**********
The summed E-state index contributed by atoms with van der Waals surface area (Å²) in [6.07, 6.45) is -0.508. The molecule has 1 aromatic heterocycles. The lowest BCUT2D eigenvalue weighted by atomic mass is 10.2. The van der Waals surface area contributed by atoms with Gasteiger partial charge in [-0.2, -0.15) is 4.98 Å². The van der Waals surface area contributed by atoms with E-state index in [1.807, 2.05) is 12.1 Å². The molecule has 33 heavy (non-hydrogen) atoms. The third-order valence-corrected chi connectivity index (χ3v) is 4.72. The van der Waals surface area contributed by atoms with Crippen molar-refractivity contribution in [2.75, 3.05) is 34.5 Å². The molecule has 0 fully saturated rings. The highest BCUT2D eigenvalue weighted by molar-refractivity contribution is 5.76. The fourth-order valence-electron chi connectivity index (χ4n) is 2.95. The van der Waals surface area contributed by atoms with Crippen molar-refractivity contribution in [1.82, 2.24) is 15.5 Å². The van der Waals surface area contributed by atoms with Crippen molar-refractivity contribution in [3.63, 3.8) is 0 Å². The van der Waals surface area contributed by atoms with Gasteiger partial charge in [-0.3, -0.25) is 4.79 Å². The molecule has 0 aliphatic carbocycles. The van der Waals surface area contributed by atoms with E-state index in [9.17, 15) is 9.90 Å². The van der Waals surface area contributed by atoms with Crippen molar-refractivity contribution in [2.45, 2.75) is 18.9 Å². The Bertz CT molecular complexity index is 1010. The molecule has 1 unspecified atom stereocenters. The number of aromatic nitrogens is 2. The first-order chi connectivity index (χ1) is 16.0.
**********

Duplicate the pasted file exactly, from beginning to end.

The summed E-state index contributed by atoms with van der Waals surface area (Å²) in [6.07, 6.45) is -0.508. The molecule has 1 aromatic heterocycles. The lowest BCUT2D eigenvalue weighted by atomic mass is 10.2. The van der Waals surface area contributed by atoms with Gasteiger partial charge in [-0.2, -0.15) is 4.98 Å². The van der Waals surface area contributed by atoms with E-state index in [1.807, 2.05) is 12.1 Å². The molecule has 33 heavy (non-hydrogen) atoms. The third-order valence-corrected chi connectivity index (χ3v) is 4.72. The van der Waals surface area contributed by atoms with Crippen molar-refractivity contribution in [2.75, 3.05) is 34.5 Å². The molecule has 0 fully saturated rings. The highest BCUT2D eigenvalue weighted by molar-refractivity contribution is 5.76. The fourth-order valence-electron chi connectivity index (χ4n) is 2.95. The van der Waals surface area contributed by atoms with Crippen molar-refractivity contribution in [1.82, 2.24) is 15.5 Å². The van der Waals surface area contributed by atoms with Crippen molar-refractivity contribution in [3.63, 3.8) is 0 Å². The van der Waals surface area contributed by atoms with Gasteiger partial charge in [-0.3, -0.25) is 4.79 Å². The molecule has 0 aliphatic carbocycles. The van der Waals surface area contributed by atoms with E-state index in [9.17, 15) is 9.90 Å². The van der Waals surface area contributed by atoms with Crippen molar-refractivity contribution in [2.45, 2.75) is 18.9 Å². The Bertz CT molecular complexity index is 1010. The molecule has 1 unspecified atom stereocenters. The number of aromatic nitrogens is 2. The first-order chi connectivity index (χ1) is 16.0.